Las Vegas is set to host the FIA Formula 1 World Championship later this week. This impending half-billion-dollar gamble isn’t the first time that the Grand Prix circus has visited the Entertainment Capital of the World. Unlike the state-of-the-art facility awaiting today’s teams, F1’s original two-year foray to the casino oasis was spent in the parking lot of Caesars Palace.
The early 1980s for Formula 1 was similar to the present in many ways. The championship’s then-commercial czar Bernie Ecclestone had massive aspirations to expand the race schedule to lucrative new markets. In the midst of the Cold War, he envisioned running street circuit races in the capitals of communism and capitalism. Yes, Bernie wanted F1 to race in Moscow under the shadow of the Kremlin and around the World Trade Center’s Twin Towers in lower Manhattan.
Caesars Palace pushed this formula to its absolute limit in October 1980. The Roman Empire-themed casino hosted “The Last Hurrah!” which would be the penultimate fight of Muhammad Ali’s boxing career. Ali would challenge his sparring partner Larry Holmes for the world heavyweight championship. With their existing venue unable to satisfy demand, the casino built a temporary 24,790-seat outdoor arena in its parking lot.
The event itself was grotesque. Ali’s health was already declining. The 38-year-old had trembling hands and other symptoms of Parkinson’s disease, a diagnosis that he would make public a few years later. According to BoxingRec, Holmes landed 340 punches in the 89-degree heat. Ali landed just 42. The fight was stopped after the tenth round.
The balance sheet told a completely different story. Caesars Palace made $5,766,125 in gate revenue, a then-record for boxing. The most expensive ticket cost $500, or about $1,860 in today’s dollars. Ali-Holmes ended up just the start of big outdoor bouts at the Palace. The casino had eyes on expanding outside of boxing.
The stark transition from parking lot to empty land is the circuit’s only notable feature
Caesars Palace decided that Formula 1 would be the perfect follow-up event to host in October 1981. The casino brought in Long Beach Grand Prix promoter Chris Pook to organize the new race. The only problem was setting up a racetrack within the confines of the parking lot. The casino property was hemmed in by the Strip to the east and Interstate 15 to the west. The track could extend north to a small patch of empty land but nothing more.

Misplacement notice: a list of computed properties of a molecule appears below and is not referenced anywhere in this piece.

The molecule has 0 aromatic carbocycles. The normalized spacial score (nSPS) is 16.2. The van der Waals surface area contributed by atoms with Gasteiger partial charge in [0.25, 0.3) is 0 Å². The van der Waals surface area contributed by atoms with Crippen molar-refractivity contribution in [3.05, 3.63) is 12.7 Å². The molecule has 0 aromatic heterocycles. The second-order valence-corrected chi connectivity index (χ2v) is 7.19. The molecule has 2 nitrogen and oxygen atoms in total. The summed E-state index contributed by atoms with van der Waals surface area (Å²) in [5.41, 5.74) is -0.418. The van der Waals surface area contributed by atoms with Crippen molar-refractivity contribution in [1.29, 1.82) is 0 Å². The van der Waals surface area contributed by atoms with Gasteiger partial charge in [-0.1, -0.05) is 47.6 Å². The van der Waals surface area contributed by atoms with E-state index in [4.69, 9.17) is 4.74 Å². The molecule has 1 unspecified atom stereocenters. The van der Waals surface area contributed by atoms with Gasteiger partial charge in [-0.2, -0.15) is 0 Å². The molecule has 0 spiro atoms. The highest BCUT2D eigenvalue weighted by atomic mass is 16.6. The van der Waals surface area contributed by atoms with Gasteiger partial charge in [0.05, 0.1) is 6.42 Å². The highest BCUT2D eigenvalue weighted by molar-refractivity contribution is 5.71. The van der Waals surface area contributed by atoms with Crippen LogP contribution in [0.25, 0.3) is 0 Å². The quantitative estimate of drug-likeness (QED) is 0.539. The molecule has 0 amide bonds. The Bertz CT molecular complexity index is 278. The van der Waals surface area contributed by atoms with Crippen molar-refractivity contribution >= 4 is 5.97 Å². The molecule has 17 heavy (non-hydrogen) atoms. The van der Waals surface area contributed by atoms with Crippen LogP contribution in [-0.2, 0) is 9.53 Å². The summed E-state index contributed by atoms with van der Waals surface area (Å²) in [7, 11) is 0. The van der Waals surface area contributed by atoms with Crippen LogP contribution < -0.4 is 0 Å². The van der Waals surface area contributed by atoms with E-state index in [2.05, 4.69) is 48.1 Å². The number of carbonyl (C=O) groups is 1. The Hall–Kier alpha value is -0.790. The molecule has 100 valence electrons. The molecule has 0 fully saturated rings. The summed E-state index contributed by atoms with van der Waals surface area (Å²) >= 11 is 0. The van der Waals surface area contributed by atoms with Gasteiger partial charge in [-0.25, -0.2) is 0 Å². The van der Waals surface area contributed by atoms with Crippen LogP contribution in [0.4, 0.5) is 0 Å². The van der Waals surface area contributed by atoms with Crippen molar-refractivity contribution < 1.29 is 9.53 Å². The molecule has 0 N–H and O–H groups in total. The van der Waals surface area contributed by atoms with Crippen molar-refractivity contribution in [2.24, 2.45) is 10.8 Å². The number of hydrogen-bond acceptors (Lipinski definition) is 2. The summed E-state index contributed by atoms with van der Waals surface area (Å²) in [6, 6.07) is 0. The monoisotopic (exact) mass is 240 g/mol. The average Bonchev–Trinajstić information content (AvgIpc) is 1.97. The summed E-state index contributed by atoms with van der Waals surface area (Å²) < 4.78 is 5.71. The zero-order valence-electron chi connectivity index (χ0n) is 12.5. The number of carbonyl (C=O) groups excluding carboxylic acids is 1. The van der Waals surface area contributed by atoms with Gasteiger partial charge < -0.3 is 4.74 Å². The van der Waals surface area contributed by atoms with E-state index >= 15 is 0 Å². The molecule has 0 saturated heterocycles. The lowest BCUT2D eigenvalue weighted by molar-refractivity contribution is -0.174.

The circuit had to dart back and forth across the lot to meet the minimum length for F1 courses. The freshly laid surface was exceptional, but it couldn’t plaster over the “Mickey Mouse” feeling many drivers had going around it. The counter-clockwise direction, common for American ovals but nearly non-existent for F1, put added strain on the drivers’ necks. Also, no garage structures were built to shield the teams from the desert sun.
F1’s problems aside, the inaugural race didn’t sell out and failed to be the draw that Caesars Palace hoped it would be. After an unsuccessful second attempt, IndyCar tried its hand to bring a crowd to the casino and also left two years later.
The race’s entire budget might have all gone to the pavement and the winner’s golden laurel crown
While racing had failed, Caesars Palace pushed on with outdoor boxing matches through the 1990s and experimented with other sports in the parking lot. The casino hosted a preseason National Hockey League game in 1991. The matchup saw Wayne Gretzky and the Los Angeles Kings beat the New York Rangers on a temporary ice rink. The World Wrestling Federation even held Wrestlemania IX outdoors at Caesars Palace in 1993.
As time passed, the biggest boxing cards moved to casinos with newer and larger indoor arenas like the MGM Grand and Mandalay Bay. The storied parking lot was eventually replaced with the Forum Shops, a luxury shopping mall. Ultimately, the only thing that matters in Las Vegas is the revenue generated from patrons. Everything else is a means to an end.
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